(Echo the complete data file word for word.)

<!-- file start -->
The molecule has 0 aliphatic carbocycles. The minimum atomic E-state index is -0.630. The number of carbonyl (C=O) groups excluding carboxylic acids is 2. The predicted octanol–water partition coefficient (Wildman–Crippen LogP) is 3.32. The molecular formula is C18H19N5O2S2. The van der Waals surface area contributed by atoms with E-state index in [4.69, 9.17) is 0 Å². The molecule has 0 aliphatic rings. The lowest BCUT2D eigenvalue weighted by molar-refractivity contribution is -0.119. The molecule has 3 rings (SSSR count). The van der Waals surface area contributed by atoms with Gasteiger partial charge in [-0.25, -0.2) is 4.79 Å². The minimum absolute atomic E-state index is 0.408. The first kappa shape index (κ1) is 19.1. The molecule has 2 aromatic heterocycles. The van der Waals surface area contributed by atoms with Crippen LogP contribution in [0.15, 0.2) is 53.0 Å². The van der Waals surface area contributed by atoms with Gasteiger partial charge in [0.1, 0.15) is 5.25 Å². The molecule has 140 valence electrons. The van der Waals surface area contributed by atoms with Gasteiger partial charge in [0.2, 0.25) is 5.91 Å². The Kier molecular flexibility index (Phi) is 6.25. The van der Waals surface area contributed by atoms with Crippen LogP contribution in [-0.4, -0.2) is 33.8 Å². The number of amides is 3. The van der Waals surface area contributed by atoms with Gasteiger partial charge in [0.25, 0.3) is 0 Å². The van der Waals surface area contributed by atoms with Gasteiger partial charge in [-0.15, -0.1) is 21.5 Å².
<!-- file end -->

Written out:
The molecule has 0 aliphatic carbocycles. The minimum atomic E-state index is -0.630. The number of carbonyl (C=O) groups excluding carboxylic acids is 2. The predicted octanol–water partition coefficient (Wildman–Crippen LogP) is 3.32. The molecular formula is C18H19N5O2S2. The van der Waals surface area contributed by atoms with E-state index in [4.69, 9.17) is 0 Å². The molecule has 0 aliphatic rings. The lowest BCUT2D eigenvalue weighted by molar-refractivity contribution is -0.119. The molecule has 3 rings (SSSR count). The van der Waals surface area contributed by atoms with Gasteiger partial charge in [-0.25, -0.2) is 4.79 Å². The minimum absolute atomic E-state index is 0.408. The first kappa shape index (κ1) is 19.1. The molecule has 2 aromatic heterocycles. The van der Waals surface area contributed by atoms with Crippen LogP contribution in [0.15, 0.2) is 53.0 Å². The van der Waals surface area contributed by atoms with Gasteiger partial charge in [0.1, 0.15) is 5.25 Å². The molecule has 140 valence electrons. The van der Waals surface area contributed by atoms with Gasteiger partial charge in [0.2, 0.25) is 5.91 Å². The Kier molecular flexibility index (Phi) is 6.25. The van der Waals surface area contributed by atoms with Crippen LogP contribution in [-0.4, -0.2) is 33.8 Å². The number of amides is 3. The van der Waals surface area contributed by atoms with Gasteiger partial charge in [0.25, 0.3) is 0 Å². The van der Waals surface area contributed by atoms with Gasteiger partial charge in [-0.15, -0.1) is 21.5 Å².